A veteran cop and a high-profile private investigator make an odd crime-fighting couple.
When his boss sends Det. Sgt. Ted Stephens to check out a case that isn’t his, Steve (nobody calls him Ted) senses an unsettling day looming. He’s right. For starters, there’s a pair of Dorothy Parkers, neither of whom ever said funny things to Robert Benchley, but both of whom, like the literary maven, are dead. The mother and wife of attorney Ralph Parker, these two have been mysteriously gunned down, just like him. What complicates matters for Steve is the antagonism of Det. Sgt. Wetsel, the homicide division colleague working the case. Before long, antagonism escalates into enmity that’s aggravated when Steve’s pal Clive Watson becomes part of the mix. Clive is no hardscrabble, bottle-in-the-drawer gumshoe. In Houston crime circles, he’s an acknowledged star, something of a legend. Too bad. Wetsel hates every private eye equally—maybe successful ones like Clyde a little more. Once the sides are aligned and the game’s afoot, though, little that follows will be unpredictable.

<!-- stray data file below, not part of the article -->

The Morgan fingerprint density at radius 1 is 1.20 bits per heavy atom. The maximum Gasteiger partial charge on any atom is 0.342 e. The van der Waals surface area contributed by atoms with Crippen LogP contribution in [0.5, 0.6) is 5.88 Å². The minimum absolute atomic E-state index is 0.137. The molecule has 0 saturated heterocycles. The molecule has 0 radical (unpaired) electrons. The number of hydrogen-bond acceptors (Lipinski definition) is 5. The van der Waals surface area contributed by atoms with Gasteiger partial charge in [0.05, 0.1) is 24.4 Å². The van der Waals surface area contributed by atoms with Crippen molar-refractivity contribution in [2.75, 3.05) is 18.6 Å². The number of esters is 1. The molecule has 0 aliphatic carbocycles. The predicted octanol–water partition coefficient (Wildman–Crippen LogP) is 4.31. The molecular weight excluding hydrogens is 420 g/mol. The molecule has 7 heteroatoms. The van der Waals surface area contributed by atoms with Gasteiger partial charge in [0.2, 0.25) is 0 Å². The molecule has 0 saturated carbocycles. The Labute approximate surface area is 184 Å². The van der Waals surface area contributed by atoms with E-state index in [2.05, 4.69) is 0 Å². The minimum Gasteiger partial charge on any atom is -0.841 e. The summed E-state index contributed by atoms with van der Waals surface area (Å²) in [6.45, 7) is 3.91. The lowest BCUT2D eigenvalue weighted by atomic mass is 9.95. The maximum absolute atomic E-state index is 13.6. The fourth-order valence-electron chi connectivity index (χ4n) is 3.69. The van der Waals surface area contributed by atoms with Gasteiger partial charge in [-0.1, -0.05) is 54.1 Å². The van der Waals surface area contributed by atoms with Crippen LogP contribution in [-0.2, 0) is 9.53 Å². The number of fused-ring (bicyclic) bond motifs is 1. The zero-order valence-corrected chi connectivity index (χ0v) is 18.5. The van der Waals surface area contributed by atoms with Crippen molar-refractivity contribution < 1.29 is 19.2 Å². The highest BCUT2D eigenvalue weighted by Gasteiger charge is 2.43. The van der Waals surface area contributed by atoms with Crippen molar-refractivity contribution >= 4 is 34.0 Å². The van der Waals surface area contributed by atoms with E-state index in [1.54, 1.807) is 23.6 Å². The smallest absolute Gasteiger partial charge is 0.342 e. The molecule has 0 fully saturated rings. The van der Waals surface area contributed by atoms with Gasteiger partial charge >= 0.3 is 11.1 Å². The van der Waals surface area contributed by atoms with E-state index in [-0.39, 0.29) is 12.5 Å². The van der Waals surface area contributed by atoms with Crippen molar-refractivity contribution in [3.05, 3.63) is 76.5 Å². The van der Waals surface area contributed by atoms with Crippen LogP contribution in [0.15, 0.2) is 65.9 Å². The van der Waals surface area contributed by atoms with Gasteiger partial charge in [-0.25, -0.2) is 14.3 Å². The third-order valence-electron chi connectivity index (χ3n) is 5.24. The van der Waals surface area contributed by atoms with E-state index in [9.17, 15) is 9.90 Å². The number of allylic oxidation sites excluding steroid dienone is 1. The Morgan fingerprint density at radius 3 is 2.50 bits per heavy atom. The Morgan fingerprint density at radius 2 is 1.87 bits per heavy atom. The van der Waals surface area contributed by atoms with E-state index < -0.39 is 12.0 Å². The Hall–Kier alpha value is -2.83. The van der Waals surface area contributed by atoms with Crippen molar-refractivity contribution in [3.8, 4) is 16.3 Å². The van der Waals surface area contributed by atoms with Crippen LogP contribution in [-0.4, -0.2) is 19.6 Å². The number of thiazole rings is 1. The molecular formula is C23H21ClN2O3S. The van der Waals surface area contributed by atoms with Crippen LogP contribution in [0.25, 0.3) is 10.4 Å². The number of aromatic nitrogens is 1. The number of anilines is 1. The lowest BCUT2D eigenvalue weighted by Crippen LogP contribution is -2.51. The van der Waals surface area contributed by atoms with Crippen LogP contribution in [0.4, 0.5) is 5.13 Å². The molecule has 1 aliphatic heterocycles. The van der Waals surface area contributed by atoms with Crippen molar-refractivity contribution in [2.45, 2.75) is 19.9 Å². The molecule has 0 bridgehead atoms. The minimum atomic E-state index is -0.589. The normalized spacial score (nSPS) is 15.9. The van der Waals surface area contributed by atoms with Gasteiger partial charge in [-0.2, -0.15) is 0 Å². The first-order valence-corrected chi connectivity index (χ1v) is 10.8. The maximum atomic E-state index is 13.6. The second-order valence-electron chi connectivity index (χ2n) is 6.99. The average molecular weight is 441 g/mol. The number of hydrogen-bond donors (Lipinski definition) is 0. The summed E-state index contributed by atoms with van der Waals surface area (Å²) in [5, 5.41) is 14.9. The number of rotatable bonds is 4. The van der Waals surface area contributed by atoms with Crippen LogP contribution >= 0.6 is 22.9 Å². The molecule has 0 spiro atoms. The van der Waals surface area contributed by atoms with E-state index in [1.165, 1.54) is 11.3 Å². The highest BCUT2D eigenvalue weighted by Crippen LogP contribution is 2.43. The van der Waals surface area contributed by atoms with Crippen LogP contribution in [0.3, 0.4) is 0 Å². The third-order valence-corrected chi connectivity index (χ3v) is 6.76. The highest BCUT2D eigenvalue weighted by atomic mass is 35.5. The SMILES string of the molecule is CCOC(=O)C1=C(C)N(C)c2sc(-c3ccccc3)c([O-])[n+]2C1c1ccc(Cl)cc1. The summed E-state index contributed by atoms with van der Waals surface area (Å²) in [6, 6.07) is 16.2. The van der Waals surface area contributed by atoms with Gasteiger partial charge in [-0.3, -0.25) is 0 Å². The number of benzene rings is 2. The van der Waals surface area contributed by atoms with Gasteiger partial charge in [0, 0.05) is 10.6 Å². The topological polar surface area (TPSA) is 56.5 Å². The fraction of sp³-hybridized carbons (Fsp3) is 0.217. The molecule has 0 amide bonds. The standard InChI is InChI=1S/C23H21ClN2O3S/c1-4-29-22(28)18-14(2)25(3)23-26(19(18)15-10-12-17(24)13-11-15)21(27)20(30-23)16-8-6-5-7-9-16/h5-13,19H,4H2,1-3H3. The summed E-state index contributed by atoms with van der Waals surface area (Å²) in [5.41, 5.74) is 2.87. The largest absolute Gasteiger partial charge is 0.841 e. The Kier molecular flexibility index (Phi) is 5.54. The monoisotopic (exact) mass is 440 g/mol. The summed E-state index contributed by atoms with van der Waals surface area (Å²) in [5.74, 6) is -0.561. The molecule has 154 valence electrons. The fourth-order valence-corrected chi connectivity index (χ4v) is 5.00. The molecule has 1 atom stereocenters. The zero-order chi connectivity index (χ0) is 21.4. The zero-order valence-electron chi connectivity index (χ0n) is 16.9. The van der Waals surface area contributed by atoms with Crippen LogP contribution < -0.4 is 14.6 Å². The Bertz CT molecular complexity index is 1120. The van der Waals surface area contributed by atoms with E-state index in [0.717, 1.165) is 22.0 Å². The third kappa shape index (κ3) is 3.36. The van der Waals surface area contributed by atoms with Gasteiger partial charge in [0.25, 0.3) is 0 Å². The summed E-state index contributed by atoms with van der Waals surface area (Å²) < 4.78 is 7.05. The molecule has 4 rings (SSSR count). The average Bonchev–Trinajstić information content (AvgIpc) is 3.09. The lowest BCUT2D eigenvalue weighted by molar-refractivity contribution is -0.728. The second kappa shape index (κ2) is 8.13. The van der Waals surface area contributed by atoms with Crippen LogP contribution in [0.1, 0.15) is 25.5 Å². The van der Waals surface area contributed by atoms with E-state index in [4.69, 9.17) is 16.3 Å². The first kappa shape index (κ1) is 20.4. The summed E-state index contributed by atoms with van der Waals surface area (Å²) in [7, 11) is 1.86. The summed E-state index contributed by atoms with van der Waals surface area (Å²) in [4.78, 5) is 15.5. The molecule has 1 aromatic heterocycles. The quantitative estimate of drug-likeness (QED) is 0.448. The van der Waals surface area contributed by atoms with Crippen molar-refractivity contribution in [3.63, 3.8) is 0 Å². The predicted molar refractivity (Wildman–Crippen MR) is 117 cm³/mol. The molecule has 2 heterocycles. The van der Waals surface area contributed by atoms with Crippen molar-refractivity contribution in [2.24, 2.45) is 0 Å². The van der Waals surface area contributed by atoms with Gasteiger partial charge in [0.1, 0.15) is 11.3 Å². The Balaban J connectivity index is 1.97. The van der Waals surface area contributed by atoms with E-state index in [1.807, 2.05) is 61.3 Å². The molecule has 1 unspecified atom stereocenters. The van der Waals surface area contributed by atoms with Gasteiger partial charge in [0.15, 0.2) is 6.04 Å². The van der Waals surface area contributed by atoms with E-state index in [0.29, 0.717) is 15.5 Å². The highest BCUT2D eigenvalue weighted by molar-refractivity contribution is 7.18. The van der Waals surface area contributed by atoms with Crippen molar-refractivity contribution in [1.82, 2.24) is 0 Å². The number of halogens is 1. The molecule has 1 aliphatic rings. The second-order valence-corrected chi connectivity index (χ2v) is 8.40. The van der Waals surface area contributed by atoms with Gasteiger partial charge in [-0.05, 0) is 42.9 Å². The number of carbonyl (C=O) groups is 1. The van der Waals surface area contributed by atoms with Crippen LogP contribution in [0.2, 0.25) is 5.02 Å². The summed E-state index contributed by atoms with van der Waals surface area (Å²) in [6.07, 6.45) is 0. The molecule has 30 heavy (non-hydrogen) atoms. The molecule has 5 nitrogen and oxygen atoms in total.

Few readers will overlook the connection between co-author Wilson, a retired p.i., and the fictional Clive Watson. Colorless prose and a limp plot, however, undercut authenticity. Co-author Crider (Murder Among the Owls, 2007, etc.), who’s performed so much better, might rethink the joys of soloing.